FELIX VARGAS: Not at this point. You know, there are things that have happened which caused us to believe that he’s not in control of his police force. It’s premature to do that. I think we need to let certain investigatory practices proceed. We would like to see active engagement by the Department of Justice in this regard. While the police chief has, I think, some lack in credibility, we’re not prepared to call for his—for him to step down at this point. We may do so later on.

JUAN GONZÁLEZ: And we’re also joined by Jennifer Shaw, deputy director of the American Civil Liberties Union of Washington state and a member of the Community Police Commission in Seattle. She wrote a letter urging the Justice Department to launch an investigation into the shooting of Antonio Zambrano-Montes in Pasco, saying the local police probe was needlessly focusing on his activities prior to the incident. Could you—Jennifer, could you summarize your concerns for us?

JENNIFER SHAW: Well, sure, and thank you for reaching out to us. You know, we’re seeing across the country a real need for a culture change within our police departments. As Mr. Vargas points out, it is concerning to have police investigating their own, and particularly the notion of trying to find something wrong with the person that was shot as a justification for the shooting. We saw the same thing with Trayvon Martin. There was comments about he smoked pot. Other—you know, the comments about Michael Brown, that he had engaged in other criminal activity, at a time when the officer wasn’t even aware of it. So it’s really not relevant what the victim of the shooting was doing two weeks ago, or two weeks prior to the shooting, and to have that be what appears to be the primary focus is really concerning. It’s also concerning that the police officers that were involved in the shooting have still not been interviewed by the investigators.

AMY GOODMAN: And so, what needs to happen right now, Jennifer Shaw?

JENNIFER SHAW: Well, certainly, there needs to be a full and impartial investigation of this incident, but also there needs to be a review of the current policies and practices and training within the Pasco Police Department. What we’re seeing in Washington, and really across the country, is that police departments have been using outdated use-of-force policies. Their training is really much more focused on how to use force, not how to avoid using force. And so, tragically, we keep seeing these kinds of incidents.

AMY GOODMAN: I want to go back to Sergeant Ken Lattin of the Kennewick County Police Department answering questions during Thursday’s news conference.

REPORTER: Have you interviewed the three officers?

SGT. KEN LATTIN: Good question. So as we’ve—that seems to be a big question each week. And we’ve got to have all the information before they sit down with those, so they’ve got to get those transcriptions done, so that the lead investigator that will sit down and interview with the officers has all the information. So, that—we’re not to that point yet. It’s still being set up.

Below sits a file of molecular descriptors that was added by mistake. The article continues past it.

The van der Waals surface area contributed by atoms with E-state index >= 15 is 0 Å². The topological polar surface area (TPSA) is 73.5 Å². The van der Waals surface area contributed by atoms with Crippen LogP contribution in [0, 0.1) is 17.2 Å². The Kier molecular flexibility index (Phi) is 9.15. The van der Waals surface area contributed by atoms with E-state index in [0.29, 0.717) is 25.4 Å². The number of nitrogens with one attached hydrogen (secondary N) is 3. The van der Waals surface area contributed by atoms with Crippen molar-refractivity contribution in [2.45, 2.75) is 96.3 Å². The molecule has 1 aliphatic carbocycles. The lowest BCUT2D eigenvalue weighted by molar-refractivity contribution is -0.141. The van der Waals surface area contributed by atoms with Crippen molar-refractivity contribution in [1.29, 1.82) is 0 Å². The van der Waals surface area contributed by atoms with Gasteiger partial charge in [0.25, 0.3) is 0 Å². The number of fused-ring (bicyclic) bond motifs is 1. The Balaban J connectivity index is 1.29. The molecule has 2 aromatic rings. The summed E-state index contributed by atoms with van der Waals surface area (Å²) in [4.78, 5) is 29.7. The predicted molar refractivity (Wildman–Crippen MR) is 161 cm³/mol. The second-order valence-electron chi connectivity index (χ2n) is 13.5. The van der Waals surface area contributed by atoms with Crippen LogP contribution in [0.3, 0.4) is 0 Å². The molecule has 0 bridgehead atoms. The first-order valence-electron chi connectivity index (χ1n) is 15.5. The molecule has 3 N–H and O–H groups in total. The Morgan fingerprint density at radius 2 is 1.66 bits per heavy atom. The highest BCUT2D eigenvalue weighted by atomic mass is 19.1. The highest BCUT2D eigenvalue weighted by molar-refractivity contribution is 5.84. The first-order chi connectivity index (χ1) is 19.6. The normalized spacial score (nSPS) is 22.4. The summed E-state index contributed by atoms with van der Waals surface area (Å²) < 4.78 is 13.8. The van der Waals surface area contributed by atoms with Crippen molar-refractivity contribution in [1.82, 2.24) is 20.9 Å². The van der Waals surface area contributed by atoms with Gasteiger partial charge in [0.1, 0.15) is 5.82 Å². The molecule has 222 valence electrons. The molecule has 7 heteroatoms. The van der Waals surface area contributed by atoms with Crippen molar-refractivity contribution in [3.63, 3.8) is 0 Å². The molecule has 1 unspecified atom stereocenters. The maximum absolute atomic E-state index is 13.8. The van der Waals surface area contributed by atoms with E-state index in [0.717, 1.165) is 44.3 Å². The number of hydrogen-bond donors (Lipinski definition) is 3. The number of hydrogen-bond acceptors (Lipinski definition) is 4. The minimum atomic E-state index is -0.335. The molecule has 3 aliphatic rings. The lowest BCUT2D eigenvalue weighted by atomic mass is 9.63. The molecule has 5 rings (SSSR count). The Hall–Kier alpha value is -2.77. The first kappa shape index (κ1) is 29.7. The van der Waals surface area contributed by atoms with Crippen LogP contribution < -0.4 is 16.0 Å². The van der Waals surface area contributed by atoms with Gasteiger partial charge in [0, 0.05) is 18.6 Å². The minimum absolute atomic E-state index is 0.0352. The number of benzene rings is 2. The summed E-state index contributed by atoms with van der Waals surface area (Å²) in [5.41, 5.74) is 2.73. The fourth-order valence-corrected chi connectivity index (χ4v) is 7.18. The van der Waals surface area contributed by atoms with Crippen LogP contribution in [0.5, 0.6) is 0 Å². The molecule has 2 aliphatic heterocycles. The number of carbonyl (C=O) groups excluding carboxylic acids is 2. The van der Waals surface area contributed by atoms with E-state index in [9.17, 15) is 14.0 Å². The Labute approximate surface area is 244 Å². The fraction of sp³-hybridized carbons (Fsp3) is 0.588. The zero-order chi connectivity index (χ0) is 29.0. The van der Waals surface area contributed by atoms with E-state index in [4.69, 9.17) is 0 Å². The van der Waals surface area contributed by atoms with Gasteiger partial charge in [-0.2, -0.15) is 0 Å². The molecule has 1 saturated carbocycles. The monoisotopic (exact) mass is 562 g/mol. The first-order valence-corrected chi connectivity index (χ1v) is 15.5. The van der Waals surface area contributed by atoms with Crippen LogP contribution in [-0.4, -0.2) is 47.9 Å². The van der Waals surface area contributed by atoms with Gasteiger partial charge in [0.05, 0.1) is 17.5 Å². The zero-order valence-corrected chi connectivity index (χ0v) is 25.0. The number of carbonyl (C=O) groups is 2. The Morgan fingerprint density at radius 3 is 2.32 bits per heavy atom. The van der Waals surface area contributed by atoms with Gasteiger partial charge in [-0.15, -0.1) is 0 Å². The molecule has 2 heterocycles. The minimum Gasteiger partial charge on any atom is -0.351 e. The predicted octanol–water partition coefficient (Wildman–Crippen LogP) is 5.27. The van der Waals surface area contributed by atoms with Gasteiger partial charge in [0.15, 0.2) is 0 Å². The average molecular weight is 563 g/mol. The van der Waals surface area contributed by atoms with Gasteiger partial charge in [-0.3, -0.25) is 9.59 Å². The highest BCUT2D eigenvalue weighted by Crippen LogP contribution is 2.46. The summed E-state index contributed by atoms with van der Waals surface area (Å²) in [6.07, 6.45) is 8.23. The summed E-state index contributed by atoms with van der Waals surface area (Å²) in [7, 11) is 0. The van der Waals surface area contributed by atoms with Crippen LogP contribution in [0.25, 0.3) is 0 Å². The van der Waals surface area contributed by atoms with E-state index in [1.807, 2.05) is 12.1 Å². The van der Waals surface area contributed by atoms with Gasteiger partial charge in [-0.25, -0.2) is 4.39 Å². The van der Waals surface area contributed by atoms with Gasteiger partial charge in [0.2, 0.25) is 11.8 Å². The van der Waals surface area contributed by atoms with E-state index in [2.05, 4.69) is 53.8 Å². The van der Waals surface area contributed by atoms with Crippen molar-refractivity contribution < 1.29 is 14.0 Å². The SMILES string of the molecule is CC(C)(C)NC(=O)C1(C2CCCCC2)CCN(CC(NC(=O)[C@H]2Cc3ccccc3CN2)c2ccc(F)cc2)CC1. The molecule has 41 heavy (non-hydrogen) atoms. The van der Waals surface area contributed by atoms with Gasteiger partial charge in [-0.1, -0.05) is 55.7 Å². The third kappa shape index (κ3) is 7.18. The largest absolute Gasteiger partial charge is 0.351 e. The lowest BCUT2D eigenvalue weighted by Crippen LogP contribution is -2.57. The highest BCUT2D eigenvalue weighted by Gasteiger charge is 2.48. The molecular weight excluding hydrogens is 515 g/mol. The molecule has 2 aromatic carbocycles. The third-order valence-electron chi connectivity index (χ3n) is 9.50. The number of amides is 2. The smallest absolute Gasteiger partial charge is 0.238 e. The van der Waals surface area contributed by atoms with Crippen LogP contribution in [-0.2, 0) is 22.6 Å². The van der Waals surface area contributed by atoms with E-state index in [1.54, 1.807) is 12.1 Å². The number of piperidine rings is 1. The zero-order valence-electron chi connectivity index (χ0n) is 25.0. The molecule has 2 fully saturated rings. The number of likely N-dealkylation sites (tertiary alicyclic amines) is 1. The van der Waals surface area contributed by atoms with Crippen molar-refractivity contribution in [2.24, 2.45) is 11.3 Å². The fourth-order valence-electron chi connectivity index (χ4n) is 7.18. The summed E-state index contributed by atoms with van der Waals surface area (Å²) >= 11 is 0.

REPORTER: So all the other witnesses that you want to talk to would be interviewed first, all that material transcribed—

SGT. KEN LATTIN: Absolutely.

REPORTER: —and the three officers will be the last people you interview?


AMY GOODMAN: Jennifer Shaw, your comment on this? The witnesses will be interviewed first, and then the officers will be interviewed last.

JENNIFER SHAW: Well, when you think of any other investigation of a shooting by an individual, of another individual, with witnesses around, imagine that the police would wait 10 days, two weeks, before interviewing the person who was doing the shooting. It seems unreasonable. It seems, actually, kind of dangerous, for public safety purposes, to wait that long for the witnesses—or, for the officers to sit down and kind of read through everything and come up with a story. I mean, the idea of an investigation is to find out what happened from everybody that was involved. And it seems like these officers are being given special consideration because they’re police officers.

AMY GOODMAN: Jennifer Shaw, we want to thank you for joining us from the Washington ACLU in Seattle, and, Felix Vargas, for joining us from your home in Pasco, Washington, with Consejo Latino. This is Democracy Now!,, The War and Peace Report, as we move on to our last segment. Juan?

News Mon, 02 Mar 2015 12:36:33 -0500
Will the F-35A Fighter Bomber Be Based in Burlington, Vermont, in 2020?



A F-35A Lightning II 002 jet plane. (Photo: Airman Magazine; edited: LW / TO)A F-35A Lightning II 002 jet plane. (Photo: Airman Magazine; edited: LW / TO)

A plan to base F-35 fighter bombers in Burlington, Vermont, has been sent into a tailspin, due to contradicting government information about their safety.

Charts released by the Department of Defense Joint Strike Fighter Program Office (JSF) contradict information given by the Vermont Air National Guard, throwing the plan by Vermont political and military leaders (1) to base F-35 fighter bombers in Burlington into a tailspin. The charts (2) show that the cumulative hours the Joint Strike Fighter Program Office anticipates will be flown by F-35A jets before the jets arrive for basing in Burlington is a fraction of the number the Vermont Air National Guard says will be flown to assure safety.